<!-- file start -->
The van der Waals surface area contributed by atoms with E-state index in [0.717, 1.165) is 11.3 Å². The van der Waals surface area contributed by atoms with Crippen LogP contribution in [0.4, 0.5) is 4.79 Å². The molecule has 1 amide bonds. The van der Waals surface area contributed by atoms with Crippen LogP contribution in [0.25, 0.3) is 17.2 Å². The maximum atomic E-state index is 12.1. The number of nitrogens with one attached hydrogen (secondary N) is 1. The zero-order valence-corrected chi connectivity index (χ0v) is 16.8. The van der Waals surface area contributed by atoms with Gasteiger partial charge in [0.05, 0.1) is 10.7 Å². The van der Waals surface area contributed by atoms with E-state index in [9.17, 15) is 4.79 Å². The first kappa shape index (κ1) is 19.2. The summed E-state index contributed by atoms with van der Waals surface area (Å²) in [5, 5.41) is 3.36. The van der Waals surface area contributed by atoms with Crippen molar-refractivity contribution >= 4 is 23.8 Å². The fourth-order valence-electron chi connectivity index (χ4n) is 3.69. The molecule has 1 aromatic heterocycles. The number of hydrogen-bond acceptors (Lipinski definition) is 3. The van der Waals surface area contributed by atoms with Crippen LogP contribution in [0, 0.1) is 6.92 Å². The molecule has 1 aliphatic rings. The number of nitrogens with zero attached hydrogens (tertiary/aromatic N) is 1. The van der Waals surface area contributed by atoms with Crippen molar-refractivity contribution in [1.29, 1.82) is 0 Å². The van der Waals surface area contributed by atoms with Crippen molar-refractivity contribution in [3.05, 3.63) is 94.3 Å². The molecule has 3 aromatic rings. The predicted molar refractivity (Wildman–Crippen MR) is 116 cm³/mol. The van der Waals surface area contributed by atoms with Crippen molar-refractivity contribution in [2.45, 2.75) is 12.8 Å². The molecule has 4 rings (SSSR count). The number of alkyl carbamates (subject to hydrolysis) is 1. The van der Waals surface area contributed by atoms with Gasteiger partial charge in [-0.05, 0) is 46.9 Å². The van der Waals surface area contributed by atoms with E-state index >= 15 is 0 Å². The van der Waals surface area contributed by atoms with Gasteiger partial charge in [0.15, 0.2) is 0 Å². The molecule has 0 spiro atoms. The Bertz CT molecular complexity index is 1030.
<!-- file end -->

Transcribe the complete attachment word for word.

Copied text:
The van der Waals surface area contributed by atoms with E-state index in [0.717, 1.165) is 11.3 Å². The van der Waals surface area contributed by atoms with Crippen LogP contribution in [0.4, 0.5) is 4.79 Å². The molecule has 1 amide bonds. The van der Waals surface area contributed by atoms with Crippen LogP contribution in [0.25, 0.3) is 17.2 Å². The maximum atomic E-state index is 12.1. The number of nitrogens with one attached hydrogen (secondary N) is 1. The zero-order valence-corrected chi connectivity index (χ0v) is 16.8. The van der Waals surface area contributed by atoms with Gasteiger partial charge in [0.05, 0.1) is 10.7 Å². The van der Waals surface area contributed by atoms with E-state index in [9.17, 15) is 4.79 Å². The first kappa shape index (κ1) is 19.2. The summed E-state index contributed by atoms with van der Waals surface area (Å²) in [5, 5.41) is 3.36. The van der Waals surface area contributed by atoms with Crippen molar-refractivity contribution >= 4 is 23.8 Å². The fourth-order valence-electron chi connectivity index (χ4n) is 3.69. The molecule has 1 aromatic heterocycles. The number of hydrogen-bond acceptors (Lipinski definition) is 3. The van der Waals surface area contributed by atoms with Crippen LogP contribution in [0, 0.1) is 6.92 Å². The molecule has 1 aliphatic rings. The number of nitrogens with zero attached hydrogens (tertiary/aromatic N) is 1. The van der Waals surface area contributed by atoms with Crippen molar-refractivity contribution in [1.29, 1.82) is 0 Å². The van der Waals surface area contributed by atoms with Crippen molar-refractivity contribution in [3.05, 3.63) is 94.3 Å². The molecule has 3 aromatic rings. The predicted molar refractivity (Wildman–Crippen MR) is 116 cm³/mol. The van der Waals surface area contributed by atoms with Crippen molar-refractivity contribution in [2.45, 2.75) is 12.8 Å². The molecule has 4 rings (SSSR count). The number of alkyl carbamates (subject to hydrolysis) is 1. The van der Waals surface area contributed by atoms with Gasteiger partial charge in [-0.05, 0) is 46.9 Å². The van der Waals surface area contributed by atoms with E-state index >= 15 is 0 Å². The van der Waals surface area contributed by atoms with Gasteiger partial charge in [0.15, 0.2) is 0 Å². The molecule has 0 spiro atoms. The Bertz CT molecular complexity index is 1030.